Wednesday, June 11, 2014

Movie Review: Pompeii

Directed by: Paul W.S. Anderson.
Written by: Janet Scott Batchler & Lee Batchler and Michael Robert Johnson.
Starring: Kit Harington (Milo), Emily Browning (Cassia), Kiefer Sutherland (Corvus), Adewale Akinnuoye-Agbaje (Atticus), Jared Harris (Severus), Carrie-Anne Moss (Aurelia), Jessica Lucas (Ariadne), Joe Pingue (Graecus), Currie Graham (Bellator).

There are some things I have to admit that I’ll just never understand. One of them is how director Paul W.S. Anderson has been elevated by some into some sort of great director – or at least a “vulgar auteur”. I didn’t know this was happening, until a small debate raged back in 2012 when Paul Thomas Anderson’s The Master and the latest Resident Evil film by Paul W.S. Anderson opened the same weekend – and a vocal minority of critics (Hi Armond!) claimed the later was a masterpiece, while the former was dreck. Cinemascope Magazine, which normally looks down on pretty much all popular movies, even named Paul W.S. Anderson one of the 50 best directors under 50 – and in their review of Pompeii, even bring up Roberto Rossellini’s masterpiece Journey to Italy (1954) as a companion piece to Anderson’s old school “epic”. I’m sorry, but I just don’t see it. There are moments near the end of Pompeii – when the lava starts flowing, that are admittedly beautiful to behold – and for the most part, he does prefer more stable compositions rather than the shaky camera, rapid fire editing of most modern action directors, which render their action sequences largely incoherent. Perhaps if Anderson had a decent script to work with, he may actually make a good movie. So far though, I don’t think he really has.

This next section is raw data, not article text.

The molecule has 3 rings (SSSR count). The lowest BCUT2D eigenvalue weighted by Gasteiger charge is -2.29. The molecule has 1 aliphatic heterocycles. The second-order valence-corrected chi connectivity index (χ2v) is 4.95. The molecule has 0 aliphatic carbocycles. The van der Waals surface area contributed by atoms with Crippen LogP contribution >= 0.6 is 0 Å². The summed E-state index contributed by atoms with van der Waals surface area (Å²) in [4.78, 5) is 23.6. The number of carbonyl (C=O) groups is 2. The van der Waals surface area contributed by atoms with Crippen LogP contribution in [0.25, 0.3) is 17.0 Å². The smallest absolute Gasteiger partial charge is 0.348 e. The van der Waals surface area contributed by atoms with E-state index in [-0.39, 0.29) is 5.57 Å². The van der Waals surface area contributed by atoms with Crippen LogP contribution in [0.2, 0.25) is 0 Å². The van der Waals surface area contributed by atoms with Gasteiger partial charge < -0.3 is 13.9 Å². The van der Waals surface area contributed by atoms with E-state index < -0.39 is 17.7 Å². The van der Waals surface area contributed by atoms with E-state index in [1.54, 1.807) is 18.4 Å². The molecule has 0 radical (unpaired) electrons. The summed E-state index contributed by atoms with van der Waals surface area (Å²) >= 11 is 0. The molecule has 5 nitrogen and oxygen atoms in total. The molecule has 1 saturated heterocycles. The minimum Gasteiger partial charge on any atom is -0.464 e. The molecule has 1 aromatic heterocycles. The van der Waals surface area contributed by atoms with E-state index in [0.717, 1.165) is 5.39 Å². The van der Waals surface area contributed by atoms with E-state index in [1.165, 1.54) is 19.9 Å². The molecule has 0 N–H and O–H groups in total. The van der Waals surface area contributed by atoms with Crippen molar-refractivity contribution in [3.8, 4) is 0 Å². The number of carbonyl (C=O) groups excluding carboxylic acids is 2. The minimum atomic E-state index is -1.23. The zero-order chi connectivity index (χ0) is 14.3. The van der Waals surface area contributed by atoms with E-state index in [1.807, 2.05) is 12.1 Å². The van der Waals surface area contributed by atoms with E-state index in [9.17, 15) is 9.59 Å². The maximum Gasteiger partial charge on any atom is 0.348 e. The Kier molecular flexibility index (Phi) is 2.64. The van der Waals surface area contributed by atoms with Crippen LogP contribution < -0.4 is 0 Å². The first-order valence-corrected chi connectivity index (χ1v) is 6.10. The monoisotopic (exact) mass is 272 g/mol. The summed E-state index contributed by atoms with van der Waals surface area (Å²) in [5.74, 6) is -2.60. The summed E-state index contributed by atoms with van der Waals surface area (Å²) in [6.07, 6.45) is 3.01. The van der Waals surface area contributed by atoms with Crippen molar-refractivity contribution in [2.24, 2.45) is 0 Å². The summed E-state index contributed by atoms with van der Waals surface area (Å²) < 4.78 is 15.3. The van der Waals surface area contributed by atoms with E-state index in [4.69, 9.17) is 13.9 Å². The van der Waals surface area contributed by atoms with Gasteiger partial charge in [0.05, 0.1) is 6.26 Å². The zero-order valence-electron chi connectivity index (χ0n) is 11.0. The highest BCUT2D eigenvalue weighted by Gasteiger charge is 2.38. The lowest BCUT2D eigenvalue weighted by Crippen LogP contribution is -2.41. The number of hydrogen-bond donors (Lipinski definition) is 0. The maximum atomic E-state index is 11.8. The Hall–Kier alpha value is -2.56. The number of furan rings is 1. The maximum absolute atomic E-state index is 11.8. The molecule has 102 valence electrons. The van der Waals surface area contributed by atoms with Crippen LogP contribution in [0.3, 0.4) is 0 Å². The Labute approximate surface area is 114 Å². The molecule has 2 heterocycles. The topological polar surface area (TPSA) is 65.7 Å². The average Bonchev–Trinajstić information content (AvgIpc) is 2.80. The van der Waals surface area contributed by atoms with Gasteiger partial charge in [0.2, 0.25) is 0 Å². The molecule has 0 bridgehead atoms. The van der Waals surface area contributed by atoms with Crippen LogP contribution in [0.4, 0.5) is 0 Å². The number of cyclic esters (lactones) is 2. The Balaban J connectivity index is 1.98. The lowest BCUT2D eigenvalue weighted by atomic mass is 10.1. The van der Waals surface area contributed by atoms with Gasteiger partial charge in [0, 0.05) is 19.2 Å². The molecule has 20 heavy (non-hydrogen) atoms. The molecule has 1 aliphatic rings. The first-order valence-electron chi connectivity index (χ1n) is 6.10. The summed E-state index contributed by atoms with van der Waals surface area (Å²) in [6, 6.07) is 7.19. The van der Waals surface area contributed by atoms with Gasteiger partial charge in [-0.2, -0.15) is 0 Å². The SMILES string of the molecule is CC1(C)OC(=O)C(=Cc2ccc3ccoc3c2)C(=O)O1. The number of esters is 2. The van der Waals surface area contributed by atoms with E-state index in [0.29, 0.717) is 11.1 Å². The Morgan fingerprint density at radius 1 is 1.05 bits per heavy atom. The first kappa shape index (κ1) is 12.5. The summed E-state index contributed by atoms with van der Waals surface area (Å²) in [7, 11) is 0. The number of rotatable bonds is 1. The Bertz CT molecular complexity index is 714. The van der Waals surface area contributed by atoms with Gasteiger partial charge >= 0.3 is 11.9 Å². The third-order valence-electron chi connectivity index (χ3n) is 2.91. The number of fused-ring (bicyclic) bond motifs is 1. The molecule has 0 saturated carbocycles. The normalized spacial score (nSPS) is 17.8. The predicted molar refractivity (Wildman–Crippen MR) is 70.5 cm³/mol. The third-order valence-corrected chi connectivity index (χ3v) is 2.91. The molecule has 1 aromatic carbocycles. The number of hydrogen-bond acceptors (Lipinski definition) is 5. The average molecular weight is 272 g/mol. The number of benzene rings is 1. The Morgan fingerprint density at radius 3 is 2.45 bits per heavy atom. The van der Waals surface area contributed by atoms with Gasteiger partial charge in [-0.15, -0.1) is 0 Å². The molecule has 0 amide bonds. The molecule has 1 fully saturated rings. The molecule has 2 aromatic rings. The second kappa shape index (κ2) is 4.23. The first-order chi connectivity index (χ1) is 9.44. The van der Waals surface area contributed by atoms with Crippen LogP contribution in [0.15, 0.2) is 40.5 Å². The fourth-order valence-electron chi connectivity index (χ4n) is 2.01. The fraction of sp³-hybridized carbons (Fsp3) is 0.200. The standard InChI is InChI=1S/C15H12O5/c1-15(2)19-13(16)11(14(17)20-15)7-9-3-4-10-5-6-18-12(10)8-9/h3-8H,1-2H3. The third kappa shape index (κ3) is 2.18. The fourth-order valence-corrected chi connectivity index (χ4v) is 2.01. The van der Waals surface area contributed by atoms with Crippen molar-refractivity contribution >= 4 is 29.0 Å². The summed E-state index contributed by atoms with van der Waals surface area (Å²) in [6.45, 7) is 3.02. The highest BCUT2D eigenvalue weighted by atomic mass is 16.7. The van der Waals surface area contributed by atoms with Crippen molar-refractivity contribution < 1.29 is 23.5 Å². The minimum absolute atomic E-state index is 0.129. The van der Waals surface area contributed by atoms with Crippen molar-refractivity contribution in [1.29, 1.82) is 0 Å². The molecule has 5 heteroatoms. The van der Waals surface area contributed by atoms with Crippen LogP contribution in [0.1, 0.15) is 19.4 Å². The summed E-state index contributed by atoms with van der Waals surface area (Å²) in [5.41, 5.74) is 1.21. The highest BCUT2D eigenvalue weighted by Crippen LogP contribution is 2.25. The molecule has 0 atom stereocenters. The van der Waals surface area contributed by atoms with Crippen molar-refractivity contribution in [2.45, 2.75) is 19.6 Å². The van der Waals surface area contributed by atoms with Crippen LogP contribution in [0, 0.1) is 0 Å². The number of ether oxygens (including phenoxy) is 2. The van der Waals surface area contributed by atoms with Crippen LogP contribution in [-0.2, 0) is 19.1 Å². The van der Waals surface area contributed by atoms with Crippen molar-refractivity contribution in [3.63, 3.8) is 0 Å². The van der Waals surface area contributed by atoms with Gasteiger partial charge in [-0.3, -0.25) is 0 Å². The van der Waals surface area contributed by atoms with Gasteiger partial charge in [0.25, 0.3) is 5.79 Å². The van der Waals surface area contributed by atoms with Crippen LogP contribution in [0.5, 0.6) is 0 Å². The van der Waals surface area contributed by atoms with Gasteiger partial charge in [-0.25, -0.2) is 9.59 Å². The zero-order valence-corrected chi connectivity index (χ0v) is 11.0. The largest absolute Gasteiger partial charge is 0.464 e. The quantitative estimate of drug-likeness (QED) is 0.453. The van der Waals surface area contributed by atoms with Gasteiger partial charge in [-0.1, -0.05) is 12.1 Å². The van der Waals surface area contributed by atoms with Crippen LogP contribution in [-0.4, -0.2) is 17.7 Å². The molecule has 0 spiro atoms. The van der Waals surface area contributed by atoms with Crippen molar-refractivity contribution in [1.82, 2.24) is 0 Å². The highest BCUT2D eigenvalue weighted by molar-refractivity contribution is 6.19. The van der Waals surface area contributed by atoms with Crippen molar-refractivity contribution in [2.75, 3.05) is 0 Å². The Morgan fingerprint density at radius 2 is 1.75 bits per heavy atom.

Pompeii’s most obvious influence is James Cameron’s Titanic (1997), as the first half of the movie is largely taken up with a love story between a slave turned gladiator named Milo (Kit Harington) and the daughter of a wealthy man in Pompeii named Cassia (Emily Browning) – including having a despicable rival, Corvus (Kiefer Sutherland). The second half is all about the people we met in the first half running away from inevitable disaster – not a sinking ship, but an erupting volcano.

If you can ignore pretty much the entire first hour of the movie – which is insufferably written and lazily performed by a cast of actors who all seem to know the movie is nothing but a pay cheque and don’t even try, than Pompeii does offer some great images in the final act, after the volcano erupts, and starts destroying everything in its path. When the movie completely ignores its human characters, and just focuses on destruction – as it does in the wonderful sequence where the harbor is destroyed – I can at least partly see why Anderson has so many defenders. It is a wonderful sequence – and most of his movies have at least one of those.

But is sitting through 90 minutes of almost pure crap worth it to see one great sequence? Anderson has yet to get a credible performance from an actor that I can recall, he’s yet to tell a coherent satisfying story. He doesn’t seem interested in them at all. This would less of a problem if there were more great moments in his movies, and if on a surface level of plot and character, he wasn’t so horrible.

Anderson’s Pompeii is essentially a tragic love story, where two people fall in love, and have that love ripped apart before it can even really get started. Say what you want about Cameron’s Titanic, but all the flaws in that movie could not take away from the tragic emotions in which the love story between DiCaprio and Winslet live though, and its devastating final moment. In Pompeii, Anderson doesn’t seem to care that much – the tragic end is just another excuse to put some special effects on the screen. And if he doesn’t care, why should we? We’re 20 years into Anderson’s directing career, and Anderson continues to do his thing. He has defenders – and good for them. I still don’t see it though – and at this rate, I don’t think I ever will.

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